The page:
Cry Havoc is a 2016 release by Polish publisher Portal Games. We think Portal has hit a solid mark with this release, blending territory control and deck building with a strong “economy of action matters” style of gameplay. You’ll often find yourself thinking two, or three, moves ahead to find the optimal sequencing of plays.
But, that seems like a standard description of any strategy game. Where Cry Havoc sets itself apart is with its Skill Cards system, and the semi-complex player combat mechanics that is almost good enough to be repackaged as an entirely different game.
Anyway, check out this review below to see what’s up.
Materials: 9 of 10.
Cry Havoc is dense. With over two hundred and fifty working parts and tokens (not counting the playing cards!) included in the box, you would normally expect some quality control issues. We found each piece to be cut precisely and with a fairly high level of detail. The figures look great. The cardboard tokens are thick, and for the most part, cut into special patterns so that they can mesh with other pieces.
The card stock is the usual plastic/fiber blend you’d expect from a deck of playing cards. Nothing spectacular, but certainly not below average.
Between the cards, tokens, figures, and the gigantic board, the art quality is outstanding as well, with plenty of intricate details.
Gameplay: 8.5 of 10.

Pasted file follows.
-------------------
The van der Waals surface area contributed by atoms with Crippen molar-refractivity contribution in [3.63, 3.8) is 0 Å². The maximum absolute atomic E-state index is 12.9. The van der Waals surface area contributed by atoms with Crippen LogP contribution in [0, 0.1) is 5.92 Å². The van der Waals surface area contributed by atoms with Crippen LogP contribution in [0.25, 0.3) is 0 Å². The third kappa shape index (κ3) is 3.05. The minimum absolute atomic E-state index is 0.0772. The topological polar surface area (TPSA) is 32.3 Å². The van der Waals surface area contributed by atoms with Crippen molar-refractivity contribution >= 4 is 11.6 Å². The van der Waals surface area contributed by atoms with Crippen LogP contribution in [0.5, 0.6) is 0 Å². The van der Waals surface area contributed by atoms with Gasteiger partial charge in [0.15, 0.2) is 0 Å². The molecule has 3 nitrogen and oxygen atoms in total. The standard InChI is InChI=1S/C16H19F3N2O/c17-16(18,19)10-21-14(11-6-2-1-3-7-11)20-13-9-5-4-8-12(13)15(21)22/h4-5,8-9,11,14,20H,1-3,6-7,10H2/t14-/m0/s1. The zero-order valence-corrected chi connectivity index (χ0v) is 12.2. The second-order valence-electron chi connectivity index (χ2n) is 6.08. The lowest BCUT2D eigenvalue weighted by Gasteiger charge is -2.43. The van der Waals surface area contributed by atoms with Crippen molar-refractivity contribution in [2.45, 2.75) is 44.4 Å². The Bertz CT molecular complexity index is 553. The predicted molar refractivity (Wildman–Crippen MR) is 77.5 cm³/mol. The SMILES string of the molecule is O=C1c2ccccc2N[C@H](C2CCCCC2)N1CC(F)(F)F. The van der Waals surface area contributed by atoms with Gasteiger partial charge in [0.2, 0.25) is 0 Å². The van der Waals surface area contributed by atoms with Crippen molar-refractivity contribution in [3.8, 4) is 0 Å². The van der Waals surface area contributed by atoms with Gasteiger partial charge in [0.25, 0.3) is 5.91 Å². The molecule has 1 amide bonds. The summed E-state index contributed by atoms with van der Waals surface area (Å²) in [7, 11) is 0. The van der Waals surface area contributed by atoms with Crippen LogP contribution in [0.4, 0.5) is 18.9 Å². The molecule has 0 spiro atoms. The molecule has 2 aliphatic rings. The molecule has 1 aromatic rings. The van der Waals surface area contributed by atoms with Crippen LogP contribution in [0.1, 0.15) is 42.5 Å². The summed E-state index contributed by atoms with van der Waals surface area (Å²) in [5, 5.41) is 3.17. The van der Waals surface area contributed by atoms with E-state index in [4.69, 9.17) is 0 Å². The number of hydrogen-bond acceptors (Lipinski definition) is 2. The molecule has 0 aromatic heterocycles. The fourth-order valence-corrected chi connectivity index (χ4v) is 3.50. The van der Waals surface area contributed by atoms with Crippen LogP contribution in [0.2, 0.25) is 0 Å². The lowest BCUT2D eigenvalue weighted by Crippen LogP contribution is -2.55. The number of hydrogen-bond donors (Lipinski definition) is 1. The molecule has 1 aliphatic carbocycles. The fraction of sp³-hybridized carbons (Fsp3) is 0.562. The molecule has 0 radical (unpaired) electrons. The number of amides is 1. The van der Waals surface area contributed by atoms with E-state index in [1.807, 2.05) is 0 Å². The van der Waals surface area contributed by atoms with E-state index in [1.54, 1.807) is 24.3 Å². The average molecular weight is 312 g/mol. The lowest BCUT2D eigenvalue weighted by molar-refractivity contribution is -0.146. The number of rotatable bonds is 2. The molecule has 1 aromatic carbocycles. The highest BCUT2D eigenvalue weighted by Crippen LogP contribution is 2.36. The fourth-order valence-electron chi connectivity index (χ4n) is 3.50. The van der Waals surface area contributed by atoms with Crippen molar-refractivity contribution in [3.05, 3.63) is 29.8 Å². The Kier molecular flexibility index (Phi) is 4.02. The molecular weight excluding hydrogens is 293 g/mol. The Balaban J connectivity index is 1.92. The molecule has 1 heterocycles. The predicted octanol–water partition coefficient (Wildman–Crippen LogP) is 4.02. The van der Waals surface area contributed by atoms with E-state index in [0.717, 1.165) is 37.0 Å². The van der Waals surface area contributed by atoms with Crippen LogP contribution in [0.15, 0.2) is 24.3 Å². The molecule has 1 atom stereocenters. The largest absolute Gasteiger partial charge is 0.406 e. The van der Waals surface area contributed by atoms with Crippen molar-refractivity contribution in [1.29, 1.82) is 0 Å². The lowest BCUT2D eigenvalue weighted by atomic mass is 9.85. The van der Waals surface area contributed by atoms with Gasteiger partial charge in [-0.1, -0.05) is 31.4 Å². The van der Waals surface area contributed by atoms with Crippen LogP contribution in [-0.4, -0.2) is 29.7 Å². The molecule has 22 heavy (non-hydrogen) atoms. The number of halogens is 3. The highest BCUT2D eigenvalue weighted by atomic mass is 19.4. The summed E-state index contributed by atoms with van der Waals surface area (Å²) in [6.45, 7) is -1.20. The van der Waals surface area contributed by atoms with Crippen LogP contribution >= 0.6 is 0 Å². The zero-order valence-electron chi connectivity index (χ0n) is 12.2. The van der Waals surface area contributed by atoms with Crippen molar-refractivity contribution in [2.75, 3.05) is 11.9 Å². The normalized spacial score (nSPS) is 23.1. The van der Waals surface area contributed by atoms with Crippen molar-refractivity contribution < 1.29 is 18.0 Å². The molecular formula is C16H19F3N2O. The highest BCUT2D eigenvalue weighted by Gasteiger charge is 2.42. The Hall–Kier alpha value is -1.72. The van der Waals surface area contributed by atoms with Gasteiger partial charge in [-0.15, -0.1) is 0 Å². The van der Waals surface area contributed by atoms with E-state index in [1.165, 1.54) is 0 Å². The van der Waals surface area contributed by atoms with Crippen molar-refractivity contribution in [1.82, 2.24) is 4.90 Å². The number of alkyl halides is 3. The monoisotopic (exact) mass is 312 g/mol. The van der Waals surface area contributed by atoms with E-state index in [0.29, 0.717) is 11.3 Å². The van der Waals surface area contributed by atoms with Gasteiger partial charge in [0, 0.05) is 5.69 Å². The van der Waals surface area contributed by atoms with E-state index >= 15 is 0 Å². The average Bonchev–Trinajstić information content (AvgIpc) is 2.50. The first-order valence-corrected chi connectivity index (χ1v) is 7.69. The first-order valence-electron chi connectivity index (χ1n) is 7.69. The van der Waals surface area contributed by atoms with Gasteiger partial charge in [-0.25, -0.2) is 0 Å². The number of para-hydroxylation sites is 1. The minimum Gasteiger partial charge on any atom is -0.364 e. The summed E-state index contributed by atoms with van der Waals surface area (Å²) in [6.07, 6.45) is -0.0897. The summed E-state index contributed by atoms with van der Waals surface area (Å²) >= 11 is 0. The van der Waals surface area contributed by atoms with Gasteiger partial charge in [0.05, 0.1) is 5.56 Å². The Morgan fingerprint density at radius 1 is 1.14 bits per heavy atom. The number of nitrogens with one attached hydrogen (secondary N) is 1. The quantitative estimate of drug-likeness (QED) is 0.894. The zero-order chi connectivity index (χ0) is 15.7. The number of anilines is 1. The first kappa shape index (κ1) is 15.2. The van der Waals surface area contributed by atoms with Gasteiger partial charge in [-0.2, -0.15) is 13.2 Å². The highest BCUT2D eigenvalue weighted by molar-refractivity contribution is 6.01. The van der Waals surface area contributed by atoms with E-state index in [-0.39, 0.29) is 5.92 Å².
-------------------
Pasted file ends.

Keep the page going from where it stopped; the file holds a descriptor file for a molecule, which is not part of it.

With any strategy game, a pool of new players will always be off to a rocky, non-stop rules-referencing wreck. The same holds true for Cry Havoc, but we found that with some smart design techniques, Portal Games was able to make quite a few of the game mechanics feel intuitive and easy to grasp. The amount of times we said “Oh, that’s right!” far outweighed the amount of times we said “Wait, but why?”.
Your action pool consists of: “Move”, “Recruit”, “Draw Cards”, “Build/Activate Structures”, and “Activate Scoring”, which furthers player’s progression towards ending the game and provides a slight Victory Point bonus to the person who takes that action.
Cry Havoc plays off of its deckbuilding aspect here, in that cards are played from your hand to take one of the above actions, with the strength of the action based on how many cards you play for it. Once your deck is depleted, you’ll shuffle your discards back into your deck, and draw from there. Over time, you’ll acquire more and better cards to enhance your actions.
However, from the above actions, you are allotted three per round. If you chose to “Move, Recruit, and Build”, then you’ll have missed your chance to acquire new cards from the available card decks. On the reverse, if you did choose to Draw Cards to supplement your card pool, you’ll have forfeited a different action!
The more territories you control, the more points you get. The more battles you win, the more points you get. Fairly standard fare!
Where Cry Havoc really hits its stride is the battle mechanic. Players choose to assign their available units in a “battle region” to any of the three tasks: “Region Control”, “Capture a Prisoner” (there’s a ransom system!), and “Attrition”. The more units you assign to a task, the more likely you are to succeed versus the defending forces. However, after all units have been assigned, players may then play cards from their hand to alter the course of the battle. Units could be destroyed, or reassigned, or more! After the smoke clears, the balance of power may shift, prisoners may be taken, or units may be killed and placed back into the reserves to be recruited again.